A year ago, Florida lawmakers approved a program that would require pharmacists to enter pain prescription information into a statewide database. Supporters said this would be a powerful weapon against prescription drug abuse for the state, which was struggling in a fight against "doctor shopping" and prescription drug crimes.
The resulting Prescription Drug Monitoring program was praised by law enforcement officials and anti-drug activists. The database was intended to drastically cut prescription fraud and drug abuse in the state by helping doctors separate legitimate patients from drug abusers. But the program has run into a major snag: doctors aren't using it.
A recent investigation found that most medical practitioners in Florida have never used the database or consult it very rarely. Prescribers consulted the database before writing only two percent of the state's 48 million prescriptions for controlled substances.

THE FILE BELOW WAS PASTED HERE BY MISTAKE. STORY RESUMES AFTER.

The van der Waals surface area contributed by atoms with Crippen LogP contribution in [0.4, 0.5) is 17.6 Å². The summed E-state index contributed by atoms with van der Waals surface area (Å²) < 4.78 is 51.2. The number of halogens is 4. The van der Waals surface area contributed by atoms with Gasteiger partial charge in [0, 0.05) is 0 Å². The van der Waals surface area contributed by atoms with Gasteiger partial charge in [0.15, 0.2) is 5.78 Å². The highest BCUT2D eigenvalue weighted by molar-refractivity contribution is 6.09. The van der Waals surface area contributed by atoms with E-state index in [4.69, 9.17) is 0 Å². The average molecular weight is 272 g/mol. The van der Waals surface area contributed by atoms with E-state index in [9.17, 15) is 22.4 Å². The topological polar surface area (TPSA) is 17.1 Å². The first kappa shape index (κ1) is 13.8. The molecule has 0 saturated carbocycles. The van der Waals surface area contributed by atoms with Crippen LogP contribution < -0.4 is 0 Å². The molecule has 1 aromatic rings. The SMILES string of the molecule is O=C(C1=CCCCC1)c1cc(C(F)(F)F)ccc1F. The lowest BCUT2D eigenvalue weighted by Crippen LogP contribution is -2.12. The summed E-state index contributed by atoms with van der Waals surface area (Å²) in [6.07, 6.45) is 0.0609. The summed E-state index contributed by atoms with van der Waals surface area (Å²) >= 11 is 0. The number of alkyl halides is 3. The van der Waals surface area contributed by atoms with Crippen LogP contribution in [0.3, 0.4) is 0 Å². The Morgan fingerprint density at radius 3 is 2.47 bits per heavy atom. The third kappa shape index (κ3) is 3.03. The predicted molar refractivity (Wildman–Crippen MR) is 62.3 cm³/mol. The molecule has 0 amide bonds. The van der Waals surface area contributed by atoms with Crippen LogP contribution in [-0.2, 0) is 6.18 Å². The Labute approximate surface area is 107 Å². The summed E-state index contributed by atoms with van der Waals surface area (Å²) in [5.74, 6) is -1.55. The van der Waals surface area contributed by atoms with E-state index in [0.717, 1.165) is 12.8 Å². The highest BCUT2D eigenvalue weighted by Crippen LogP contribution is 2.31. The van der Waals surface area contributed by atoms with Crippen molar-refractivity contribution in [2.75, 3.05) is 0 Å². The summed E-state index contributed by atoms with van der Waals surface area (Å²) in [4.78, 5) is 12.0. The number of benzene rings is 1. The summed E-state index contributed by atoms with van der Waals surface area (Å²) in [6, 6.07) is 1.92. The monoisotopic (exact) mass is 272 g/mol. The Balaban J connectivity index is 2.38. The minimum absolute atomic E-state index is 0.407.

The law that established the database failed to make it mandatory for medical professionals who prescribe addictive prescription drugs. While many of these doctors acknowledge that it is a valuable tool, they have no legal obligation to do so. Doctors are busy people and searching through a database for a patient may stand between them and their next appointment.
Adding to the program's problems is an unclear financial future. The long-term fate of the database is unclear as the government struggles to fund it. Currently, the database only has enough funding to run through June 2013. This money comes from a combination of federal grants and private donations. Between the database's financial problems and lack of enforcement, Florida's law enforcement officials may need to look elsewhere for help in the War on Drugs.
Floridians who are accused of a prescription drug crime are entitled to a vigorous defense to protect their rights in the criminal justice system. If you are accused of a crime, consider consulting with a criminal defense attorney.
Source: Tampa Bay Times, "Florida drug database intended to save lives is barely used by doctors," John Woodrow Cox, Oct. 7,2012